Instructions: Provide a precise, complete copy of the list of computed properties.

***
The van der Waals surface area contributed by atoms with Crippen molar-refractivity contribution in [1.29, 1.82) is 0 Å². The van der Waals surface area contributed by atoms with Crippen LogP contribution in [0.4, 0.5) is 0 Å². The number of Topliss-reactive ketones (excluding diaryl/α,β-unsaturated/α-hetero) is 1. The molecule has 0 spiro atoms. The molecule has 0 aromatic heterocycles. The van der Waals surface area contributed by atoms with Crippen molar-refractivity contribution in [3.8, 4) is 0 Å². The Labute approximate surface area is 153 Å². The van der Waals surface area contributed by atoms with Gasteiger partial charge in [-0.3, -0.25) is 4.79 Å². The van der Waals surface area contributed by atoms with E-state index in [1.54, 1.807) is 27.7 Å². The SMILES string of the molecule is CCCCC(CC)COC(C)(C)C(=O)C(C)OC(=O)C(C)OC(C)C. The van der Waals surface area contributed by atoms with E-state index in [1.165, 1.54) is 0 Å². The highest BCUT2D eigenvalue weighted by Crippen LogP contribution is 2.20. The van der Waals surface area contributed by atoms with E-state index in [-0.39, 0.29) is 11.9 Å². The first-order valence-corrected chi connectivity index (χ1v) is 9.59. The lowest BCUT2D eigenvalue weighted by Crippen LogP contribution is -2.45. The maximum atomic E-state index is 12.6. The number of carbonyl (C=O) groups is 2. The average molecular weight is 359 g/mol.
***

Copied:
The van der Waals surface area contributed by atoms with Crippen molar-refractivity contribution in [1.29, 1.82) is 0 Å². The van der Waals surface area contributed by atoms with Crippen LogP contribution in [0.4, 0.5) is 0 Å². The number of Topliss-reactive ketones (excluding diaryl/α,β-unsaturated/α-hetero) is 1. The molecule has 0 spiro atoms. The molecule has 0 aromatic heterocycles. The van der Waals surface area contributed by atoms with Crippen molar-refractivity contribution in [3.8, 4) is 0 Å². The Labute approximate surface area is 153 Å². The van der Waals surface area contributed by atoms with Gasteiger partial charge in [-0.3, -0.25) is 4.79 Å². The van der Waals surface area contributed by atoms with E-state index in [1.54, 1.807) is 27.7 Å². The SMILES string of the molecule is CCCCC(CC)COC(C)(C)C(=O)C(C)OC(=O)C(C)OC(C)C. The van der Waals surface area contributed by atoms with E-state index in [1.165, 1.54) is 0 Å². The highest BCUT2D eigenvalue weighted by Crippen LogP contribution is 2.20. The van der Waals surface area contributed by atoms with E-state index in [-0.39, 0.29) is 11.9 Å². The first-order valence-corrected chi connectivity index (χ1v) is 9.59. The lowest BCUT2D eigenvalue weighted by Crippen LogP contribution is -2.45. The maximum atomic E-state index is 12.6. The number of carbonyl (C=O) groups is 2. The average molecular weight is 359 g/mol.